Sunday, October 6, 2013

Notes to Clausewitz's On War, Book 3, Part I

Notes to Carl von Clausewitz, On War.  Ed. and Trans. by Michael Howard and Peter Paret.  Princeton University Press, 1976

On War Book 3:  On Strategy In General

It’s important to note that only Book One of On War is the only book that Clausewitz considered as complete.  Books Three (On Strategy in General) and Eight (On War Plans): Peter Paret considers the most beneficial and integrated with respect to Book One.

“The Enduring legacy of Clausewitz is that he ignored question of “how” “posed by modern science since the 17th century and returned to earlier questions, the Platonic “what is” and the Aristotelian “what for,” which are more valid ones for investigating social phenomena like strategy and war.”  (Creveld, pp. 42-43)

3.1    Chapter One: Strategy

Strategy is the use of the engagement for the purpose of the war. (Book Three, Chapter One, p. 177)  Strategic theory must therefore study the engagement in terms of its possible results and of the moral and psychological forces that largely determine its course.  (Id.) 

The strategist… will draft the plan of the war, and the aim will determine the series of actions intended to achieve it:  he will, in fact, shape the individual campaigns and, within these, decide on the individual engagements… The strategist, in short, must maintain control throughout.  (Book Three, Chapter One, p. 177)

Strategic theory, therefore, deals with planning; or rather, it attempts to shed light on the components of war and their interrelationships, stressing those few principles or rules that can be demonstrated. (Book Three, Chapter One, p. 177)

A prince or general can best demonstrate his genius by managing a campaign exactly to suit his objectives and his resources, doing neither too much nor too little.  But the effects of genius show not so much in novel forms of action as in the ultimate success of the whole.  What we should admire is the accurate fulfillment of the unspoken assumptions, the smooth harmony of the whole activity, which only becomes evident in final success.  (Book Three, Chapter One, pp. 177-178)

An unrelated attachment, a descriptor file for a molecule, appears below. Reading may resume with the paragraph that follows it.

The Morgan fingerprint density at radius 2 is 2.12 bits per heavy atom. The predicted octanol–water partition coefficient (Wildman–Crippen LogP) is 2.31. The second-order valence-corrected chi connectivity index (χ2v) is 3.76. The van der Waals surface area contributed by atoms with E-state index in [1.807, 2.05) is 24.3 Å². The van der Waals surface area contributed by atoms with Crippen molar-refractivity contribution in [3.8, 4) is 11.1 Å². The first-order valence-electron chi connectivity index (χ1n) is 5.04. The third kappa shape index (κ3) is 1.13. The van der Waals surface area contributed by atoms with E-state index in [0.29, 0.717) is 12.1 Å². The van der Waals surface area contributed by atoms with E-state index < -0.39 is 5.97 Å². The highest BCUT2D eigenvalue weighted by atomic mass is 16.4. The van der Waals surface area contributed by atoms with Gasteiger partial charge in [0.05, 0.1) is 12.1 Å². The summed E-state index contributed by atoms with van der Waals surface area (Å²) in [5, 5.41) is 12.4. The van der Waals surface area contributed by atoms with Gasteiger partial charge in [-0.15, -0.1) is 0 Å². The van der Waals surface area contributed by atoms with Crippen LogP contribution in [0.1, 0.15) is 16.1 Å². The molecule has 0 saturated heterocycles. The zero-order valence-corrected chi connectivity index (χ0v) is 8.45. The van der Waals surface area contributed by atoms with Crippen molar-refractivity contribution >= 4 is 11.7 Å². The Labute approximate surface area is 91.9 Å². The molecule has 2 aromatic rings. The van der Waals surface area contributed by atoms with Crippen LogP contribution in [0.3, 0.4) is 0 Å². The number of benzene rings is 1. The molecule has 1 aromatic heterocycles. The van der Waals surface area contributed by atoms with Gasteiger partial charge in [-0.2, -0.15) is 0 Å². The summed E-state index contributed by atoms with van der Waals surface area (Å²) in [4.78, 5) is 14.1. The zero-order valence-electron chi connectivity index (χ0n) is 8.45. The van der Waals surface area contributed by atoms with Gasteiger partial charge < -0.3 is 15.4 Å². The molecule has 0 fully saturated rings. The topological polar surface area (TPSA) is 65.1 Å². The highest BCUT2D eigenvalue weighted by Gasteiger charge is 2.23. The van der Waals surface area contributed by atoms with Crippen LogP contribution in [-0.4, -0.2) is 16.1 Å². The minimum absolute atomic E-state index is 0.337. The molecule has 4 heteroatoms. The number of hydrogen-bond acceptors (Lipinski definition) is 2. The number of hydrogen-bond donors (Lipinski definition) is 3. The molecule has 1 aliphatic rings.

In fact, the means and forms that the strategist employs are so very simple, so familiar from constant repetition, that it seems ridiculous in the light of common sense when critics discuss them, as they do so often, with pompous solemnity.  (Book Three, Chapter One, p. 178)

In other words, in was as in politics results count.  Clausewitz states that strategy cannot be reduced to examining only material factors as it cannot exist outside the moral realm.  Contrary to the beliefs of some operations analysts [number crunchers] and academic theorists [who usually have no military experience other than reading books] it cannot just be reduced to “a few mathematical formulas of equilibrium and superiority, of time and space, limited by a few angles and lines.”  (Book Three, Chapter One, p. 178)

The relations between the material factors are all very simple; what is more difficult to grasp are the intellectual factors involved.  Even so, it is only in the highest realms of strategy that intellectual complications and extreme diversity of factors and relationships occur.  At that level, there is little or no difference between strategy, policy, and statesmanship … there their influence is greater in questions of quantity and scale that in forms of execution.  Where execution is dominant, as it is in the individual events of a war whether great or small, then intellectual factors are reduced to a minimum.  (Book Three, Chapter One, p. 178)

The Charge of the Light Brigade

Alfred, Lord Tennyson


Half a league, half a league,
Half a league onward,
All in the valley of Death
Rode the six hundred.
"Forward, the Light Brigade!
"Charge for the guns!" he said:
Into the valley of Death
Rode the six hundred.


"Forward, the Light Brigade!"
Was there a man dismay'd?
Not tho' the soldier knew
Someone had blunder'd:
Theirs not to make reply,
Theirs not to reason why,
Theirs but to do and die:
Into the valley of Death
Rode the six hundred.

Clausewitz observes that “Everything in strategy is simple, but that does not mean that everything is easy.”  (Book Three, Chapter One, p. 178) This is the equivalent of the modern observation that it is easy to start a war but it is not so easy to complete it successfully.  Why?

Once is has  been determined, from the political conditions, what a war is meant to achieve and what it can achieve, it is easy to chart the course.  But great strength of character, as well as great lucidity and firmness of mind, is required in order to follow through steadily, to carry out the plan, and not to be thrown off course by thousands of diversions.  (Book Three, Chapter One, p. 178)